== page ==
Thursday, Oct 21, 2021

My Take On The News

Will the Vaccine Be Mandatory?

Israel is getting ready for the Covid vaccines.

Pfizer and Moderna, the two pharmaceutical giants, have each produced their own respective vaccines, and Israel has signed a contract with each company for a massive quantity of each vaccine. There has been much debate as to whether Netanyahu was too hasty in signing these agreements; we will probably never know whether he was correct. What is clear is that Israel will be one of the first countries in the world to receive the vaccines.

At the end of the week, the Health Ministry signed an agreement that tripled the number of vaccines that Moderna would supply to Israel. Instead of two million doses, the country will now receive six million, which will be sufficient to inoculate three million Israeli citizens. The government has been ordering millions of surplus vaccines from various manufacturers in order to provide enough vaccinations for the entire population as quickly as possible. Since each company is providing its vaccines to Israel in limited shipments, it will take months for enough doses for the entire country to reach us. The health minister projected that the first vaccines will be able to reach Israel by the end of this month, and he promised that he and Prime Minister Netanyahu would be the first to be inoculated. If they are able to increase the number of doses to be received, it will be possible to offer the vaccines to a broader range of citizens. For now, it seems that the first round of vaccines will be reserved for people over the age of 60.

This has all given rise to another debate: Should the vaccine be mandatory? If an Israeli citizen, young or old, does not want to take the vaccine for reasons of his own, should it be forced on him? Some have argued that the vaccines are meant for the public good, and that no individual has the right to refuse one. On the other hand, vaccinations or other medical treatments have never been forced on anyone before. As of now, it seems that vaccination will not be compulsory.

As you know, Israelis love surveys. Well, a recent survey found that 61 percent of Israelis would agree to take a vaccine, 18 percent would refuse it, and 21 percent are still uncertain. Those who would resist the vaccine explained that they are afraid of the side effects and that they do not believe that the vaccines are effective. In any event, after all of Israel’s confident talk, the Israelis have decided to wait for the drugs to be approved by the American FDA.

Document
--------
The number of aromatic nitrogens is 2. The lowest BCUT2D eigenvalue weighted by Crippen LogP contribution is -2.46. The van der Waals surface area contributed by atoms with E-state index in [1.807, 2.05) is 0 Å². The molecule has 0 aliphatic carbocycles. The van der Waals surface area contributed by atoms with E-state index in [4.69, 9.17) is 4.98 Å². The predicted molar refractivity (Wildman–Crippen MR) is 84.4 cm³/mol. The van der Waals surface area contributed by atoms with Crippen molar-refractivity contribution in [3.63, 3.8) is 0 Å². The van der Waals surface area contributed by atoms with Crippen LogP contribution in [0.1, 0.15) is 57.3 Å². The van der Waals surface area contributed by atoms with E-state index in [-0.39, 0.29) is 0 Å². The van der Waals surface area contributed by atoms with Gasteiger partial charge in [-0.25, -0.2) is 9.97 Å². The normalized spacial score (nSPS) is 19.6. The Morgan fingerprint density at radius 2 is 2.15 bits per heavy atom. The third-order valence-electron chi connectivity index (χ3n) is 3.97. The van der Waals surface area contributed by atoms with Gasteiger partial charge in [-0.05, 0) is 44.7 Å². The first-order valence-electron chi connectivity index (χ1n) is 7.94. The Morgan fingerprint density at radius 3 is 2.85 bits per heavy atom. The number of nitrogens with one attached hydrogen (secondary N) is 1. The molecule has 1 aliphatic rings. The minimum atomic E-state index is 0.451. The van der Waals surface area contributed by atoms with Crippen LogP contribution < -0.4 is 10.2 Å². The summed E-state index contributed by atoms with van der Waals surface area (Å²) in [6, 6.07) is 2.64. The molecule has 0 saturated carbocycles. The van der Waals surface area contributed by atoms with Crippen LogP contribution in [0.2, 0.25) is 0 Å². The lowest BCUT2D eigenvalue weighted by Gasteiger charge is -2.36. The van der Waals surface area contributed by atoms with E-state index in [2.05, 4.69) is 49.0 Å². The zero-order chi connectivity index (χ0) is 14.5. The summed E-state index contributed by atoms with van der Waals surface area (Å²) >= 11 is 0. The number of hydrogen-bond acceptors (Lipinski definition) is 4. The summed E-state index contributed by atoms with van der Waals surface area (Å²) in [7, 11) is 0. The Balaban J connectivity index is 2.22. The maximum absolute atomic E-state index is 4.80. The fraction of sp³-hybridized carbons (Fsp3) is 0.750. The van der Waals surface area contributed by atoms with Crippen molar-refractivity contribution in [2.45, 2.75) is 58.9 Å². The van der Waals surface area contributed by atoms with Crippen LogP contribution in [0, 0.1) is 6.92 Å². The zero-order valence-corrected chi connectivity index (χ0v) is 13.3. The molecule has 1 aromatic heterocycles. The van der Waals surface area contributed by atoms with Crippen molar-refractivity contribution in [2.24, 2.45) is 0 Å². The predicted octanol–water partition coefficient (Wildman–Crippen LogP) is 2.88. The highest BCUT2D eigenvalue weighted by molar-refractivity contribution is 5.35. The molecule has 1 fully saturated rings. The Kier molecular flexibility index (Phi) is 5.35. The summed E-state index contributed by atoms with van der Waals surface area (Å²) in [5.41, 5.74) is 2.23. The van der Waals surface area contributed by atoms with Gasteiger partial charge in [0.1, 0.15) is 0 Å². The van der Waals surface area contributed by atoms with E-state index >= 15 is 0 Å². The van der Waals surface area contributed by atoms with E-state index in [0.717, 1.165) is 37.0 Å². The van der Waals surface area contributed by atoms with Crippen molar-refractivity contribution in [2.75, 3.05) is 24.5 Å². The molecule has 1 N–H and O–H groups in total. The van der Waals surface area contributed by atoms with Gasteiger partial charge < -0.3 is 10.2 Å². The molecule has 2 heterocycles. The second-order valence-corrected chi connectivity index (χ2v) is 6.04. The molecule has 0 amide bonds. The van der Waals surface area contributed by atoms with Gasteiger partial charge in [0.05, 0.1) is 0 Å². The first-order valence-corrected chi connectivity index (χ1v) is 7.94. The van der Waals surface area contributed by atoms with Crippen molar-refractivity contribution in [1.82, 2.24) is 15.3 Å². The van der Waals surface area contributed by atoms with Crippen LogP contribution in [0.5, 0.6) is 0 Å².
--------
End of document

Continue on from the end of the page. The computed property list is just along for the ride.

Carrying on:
Gantz on the Offensive

In the world of Israeli politics, there is chaos. Last Wednesday, two bills that proposed to disband the Knesset received a majority vote of 61 in their preliminary readings in the Knesset. Both bills were supported by the Blue and White party. This does not mean that the Knesset will disband immediately. Both proposals must pass several more hurdles: a committee discussion, the first reading in the Knesset, another committee discussion, and the second and third readings (which take place together). But it was certainly a major blow to the current government.

Before the vote on Wednesday, Benny Gantz delivered a speech that sounded very much like a campaign address. He attacked Netanyahu with far more virulence than we are used to witnessing. Gantz has a public image as a hesitant and inarticulate politician, but this time, he (along with his teleprompter) outdid himself. Here are some choice excerpts from his speech: “If we go to elections, we will try to establish a broad government in which Netanyahu will have no part…. Netanyahu has decided to dismantle the government and to drag Israel into an election. The way he has chosen to do that is by refusing to approve a budget for the State of Israel as was agreed, which will lead to the dissolution of the Knesset. Netanyahu likes to equate us with the most enlightened and successful countries in the world. Show me any other country where the prime minister blocks the approval of a budget and the appointment of a police commissioner and state prosecutor. Where else does this happen? I will not remain silent in the face of the economic damage caused by the withholding of a budget, which threatens the livelihood and future of every household in the country…. Netanyahu has turned the battle against coronavirus into a personal campaign for his own glory, portraying every process that is undertaken as a personal accomplishment of his own. He pretends that these things aren’t a joint effort of the Health Ministry, the Interior Ministry, the Education Ministry, the Ministry of the Economy, the Labor and Welfare Ministry, and, of course, the security services and the IDF…. This is happening for one reason only: Netanyahu is fixated on his personal survival. The only basis for all of his decisions is his desire to extricate himself from the judgment that awaits him around the corner.”